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Re: Comments on RDF graph canonicalization draft

From: Manu Sporny <msporny@digitalbazaar.com>
Date: Fri, 08 Mar 2013 12:15:42 -0500
Message-ID: <513A1CBE.7090507@digitalbazaar.com>
To: public-linked-json@w3.org
On 03/08/2013 09:59 AM, David Booth wrote:
> Regarding http://json-ld.org/spec/latest/rdf-graph-normalization/
> 
> I am delighted to see that people are working on this!  This will 
> help fill a huge gap that we currently have.

Not only working on it... we have a fairly stable, general solution to
the problem that is an improvement on the work that Jeremy Carroll did.
We're putting it into production, in a financial system, in a week or two.

We're also now calling it: RDF Dataset Normalization

Your comments are being tracked here:

https://github.com/json-ld/json-ld.org/issues/228

> A few small suggestions:
> 
> 1. You really should reference Jeremy Carroll's original work on RDF 
> canonicalization: 
> http://www.hpl.hp.com/techreports/2003/HPL-2003-142.pdf

While we didn't agree with the approach that Jeremy's paper took, we did
read it, and do agree that it was foundational work in the area. We
should reference it.

The normalization algorithm is an improvement over Jeremy Carroll's work:

1. It doesn't require the original input graph, just a set of quads.
2. It doesn't inject new blank nodes into the graph.
3. It is a general solution for the RDF data model.

> 2. I do not find the word "canonical" or "canonicalization" anywhere
>  in the document, although it is clearly implied by the bnode prefix
>  "c14n". It is a stylistic choice whether to call the process 
> "normalization" or "canonicalization".  In my observation, over the 
> years "canonicalization" has been used more specifically for this 
> process (as Jeremy Carroll's 2003 paper did), and hence would be the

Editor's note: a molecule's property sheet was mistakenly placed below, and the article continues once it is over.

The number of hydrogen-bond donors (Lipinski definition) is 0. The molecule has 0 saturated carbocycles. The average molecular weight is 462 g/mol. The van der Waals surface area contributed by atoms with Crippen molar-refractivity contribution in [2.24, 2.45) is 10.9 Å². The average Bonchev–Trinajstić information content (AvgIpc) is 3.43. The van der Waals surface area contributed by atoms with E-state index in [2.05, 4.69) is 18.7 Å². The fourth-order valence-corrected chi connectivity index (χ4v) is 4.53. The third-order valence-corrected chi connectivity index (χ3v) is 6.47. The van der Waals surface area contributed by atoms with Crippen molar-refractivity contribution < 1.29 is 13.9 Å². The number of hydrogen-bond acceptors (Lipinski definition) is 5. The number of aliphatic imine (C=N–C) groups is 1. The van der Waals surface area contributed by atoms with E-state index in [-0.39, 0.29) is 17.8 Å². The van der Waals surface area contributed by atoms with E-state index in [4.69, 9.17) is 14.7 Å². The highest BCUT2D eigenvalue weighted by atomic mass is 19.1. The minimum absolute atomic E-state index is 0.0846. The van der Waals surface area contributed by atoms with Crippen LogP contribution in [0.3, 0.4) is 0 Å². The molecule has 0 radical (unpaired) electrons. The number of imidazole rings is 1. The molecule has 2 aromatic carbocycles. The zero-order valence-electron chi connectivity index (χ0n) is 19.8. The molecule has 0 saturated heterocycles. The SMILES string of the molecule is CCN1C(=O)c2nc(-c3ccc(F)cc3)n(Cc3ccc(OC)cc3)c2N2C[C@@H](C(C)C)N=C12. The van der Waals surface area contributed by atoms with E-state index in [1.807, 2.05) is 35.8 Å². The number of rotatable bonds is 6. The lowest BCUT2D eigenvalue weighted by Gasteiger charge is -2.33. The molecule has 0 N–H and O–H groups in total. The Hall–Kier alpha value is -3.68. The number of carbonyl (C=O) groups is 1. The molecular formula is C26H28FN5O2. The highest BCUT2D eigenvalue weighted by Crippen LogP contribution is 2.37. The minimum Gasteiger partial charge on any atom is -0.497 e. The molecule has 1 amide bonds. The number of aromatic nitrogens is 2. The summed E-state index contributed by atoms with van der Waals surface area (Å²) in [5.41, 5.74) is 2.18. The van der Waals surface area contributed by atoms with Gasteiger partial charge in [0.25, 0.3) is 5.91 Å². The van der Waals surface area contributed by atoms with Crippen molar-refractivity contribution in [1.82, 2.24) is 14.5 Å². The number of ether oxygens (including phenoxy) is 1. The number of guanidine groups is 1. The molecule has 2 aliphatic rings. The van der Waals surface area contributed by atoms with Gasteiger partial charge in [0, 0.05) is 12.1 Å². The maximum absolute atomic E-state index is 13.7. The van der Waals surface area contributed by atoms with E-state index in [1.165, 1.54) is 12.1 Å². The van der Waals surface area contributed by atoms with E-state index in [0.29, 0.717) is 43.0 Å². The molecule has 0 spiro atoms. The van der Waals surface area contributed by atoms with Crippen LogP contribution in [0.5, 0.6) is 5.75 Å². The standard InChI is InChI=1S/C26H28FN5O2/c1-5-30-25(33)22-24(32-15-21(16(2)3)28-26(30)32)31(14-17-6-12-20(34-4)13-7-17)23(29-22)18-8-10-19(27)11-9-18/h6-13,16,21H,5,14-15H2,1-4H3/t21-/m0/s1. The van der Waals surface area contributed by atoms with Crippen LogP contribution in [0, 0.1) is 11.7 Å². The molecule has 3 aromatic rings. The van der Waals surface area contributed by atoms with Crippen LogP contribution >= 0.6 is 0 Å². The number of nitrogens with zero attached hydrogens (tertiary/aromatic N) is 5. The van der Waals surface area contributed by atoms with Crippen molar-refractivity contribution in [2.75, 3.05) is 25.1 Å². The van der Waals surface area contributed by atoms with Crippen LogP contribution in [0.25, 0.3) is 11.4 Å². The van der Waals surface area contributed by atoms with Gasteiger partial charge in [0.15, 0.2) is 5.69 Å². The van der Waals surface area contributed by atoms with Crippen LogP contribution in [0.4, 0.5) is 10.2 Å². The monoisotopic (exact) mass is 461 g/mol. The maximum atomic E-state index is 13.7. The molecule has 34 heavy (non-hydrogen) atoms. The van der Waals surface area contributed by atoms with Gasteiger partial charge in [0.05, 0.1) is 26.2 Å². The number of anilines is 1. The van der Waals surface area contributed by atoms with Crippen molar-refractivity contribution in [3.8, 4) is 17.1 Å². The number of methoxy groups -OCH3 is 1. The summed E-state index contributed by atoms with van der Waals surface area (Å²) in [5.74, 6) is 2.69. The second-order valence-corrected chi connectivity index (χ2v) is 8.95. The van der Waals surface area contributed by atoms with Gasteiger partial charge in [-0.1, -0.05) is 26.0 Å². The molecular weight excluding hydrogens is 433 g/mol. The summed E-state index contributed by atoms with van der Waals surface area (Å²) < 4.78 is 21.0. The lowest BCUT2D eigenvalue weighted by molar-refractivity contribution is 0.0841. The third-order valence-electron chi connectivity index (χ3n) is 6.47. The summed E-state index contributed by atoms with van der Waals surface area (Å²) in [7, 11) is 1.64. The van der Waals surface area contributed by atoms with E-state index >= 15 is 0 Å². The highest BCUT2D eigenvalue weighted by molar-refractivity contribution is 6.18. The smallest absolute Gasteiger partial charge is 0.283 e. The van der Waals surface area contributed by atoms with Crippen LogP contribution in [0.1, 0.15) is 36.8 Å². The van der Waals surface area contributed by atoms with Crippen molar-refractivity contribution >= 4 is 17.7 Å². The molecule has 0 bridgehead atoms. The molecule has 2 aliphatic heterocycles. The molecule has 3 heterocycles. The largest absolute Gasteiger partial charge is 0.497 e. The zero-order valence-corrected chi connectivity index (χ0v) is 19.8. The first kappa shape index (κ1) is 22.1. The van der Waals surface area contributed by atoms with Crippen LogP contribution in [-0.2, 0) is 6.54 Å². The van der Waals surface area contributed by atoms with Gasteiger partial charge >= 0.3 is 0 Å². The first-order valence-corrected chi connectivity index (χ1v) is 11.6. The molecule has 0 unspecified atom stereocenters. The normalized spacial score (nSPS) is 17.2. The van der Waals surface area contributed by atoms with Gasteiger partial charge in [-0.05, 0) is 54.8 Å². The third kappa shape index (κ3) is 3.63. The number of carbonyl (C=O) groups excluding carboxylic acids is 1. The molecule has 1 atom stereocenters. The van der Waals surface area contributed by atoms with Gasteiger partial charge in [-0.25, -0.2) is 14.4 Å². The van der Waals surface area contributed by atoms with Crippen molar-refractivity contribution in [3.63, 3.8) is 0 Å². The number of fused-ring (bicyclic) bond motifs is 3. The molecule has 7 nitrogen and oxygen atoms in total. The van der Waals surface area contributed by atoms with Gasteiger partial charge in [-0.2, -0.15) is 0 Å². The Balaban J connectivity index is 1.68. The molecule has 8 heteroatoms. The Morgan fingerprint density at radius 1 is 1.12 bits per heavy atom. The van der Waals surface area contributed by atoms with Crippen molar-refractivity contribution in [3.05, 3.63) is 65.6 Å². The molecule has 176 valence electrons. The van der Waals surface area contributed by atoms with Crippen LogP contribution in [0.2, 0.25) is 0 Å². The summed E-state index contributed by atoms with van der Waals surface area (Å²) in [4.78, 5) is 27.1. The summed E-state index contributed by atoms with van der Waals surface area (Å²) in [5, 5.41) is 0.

>  better choice of primary term.  But regardless of the choice, I 
> think it is important to include both terms up front, to enable 
> searchers to find it more easily.

As with the JSON-LD specification, we are trying to use language that
will be familiar to a larger community. We chose to use one over the
other. Normalization seemed to be the more accessible term, and easier
to say, than canonicalization.

That said, maybe it would be good to mention both at some point in the
text. Perhaps others have strong feelings over normalization vs.
canonicalization. Canonicalization is the more specific/accurate term.

All that to say - good point, we should revisit the decision.

> 3. The document contains an editorial note saying that the algorithm
>  is obsolete.  Could you please point to the newer one?  Even if it 
> is not yet finalized, it would be nice to be able to see what it is,
>  whether it is just an email message, a snippet of code or whatever.
>  If you could point to pieces of working code -- even if they are not
>  finished -- that would be great too.

Dave Longley did a great job of pointing you to the current state of
implementation for this algorithm.

-- manu

-- 
Manu Sporny (skype: msporny, twitter: manusporny, G+: +Manu Sporny)
President/CEO - Digital Bazaar, Inc.
blog: Aaron Swartz, PaySwarm, and Academic Journals
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Received on Friday, 8 March 2013 17:16:13 GMT

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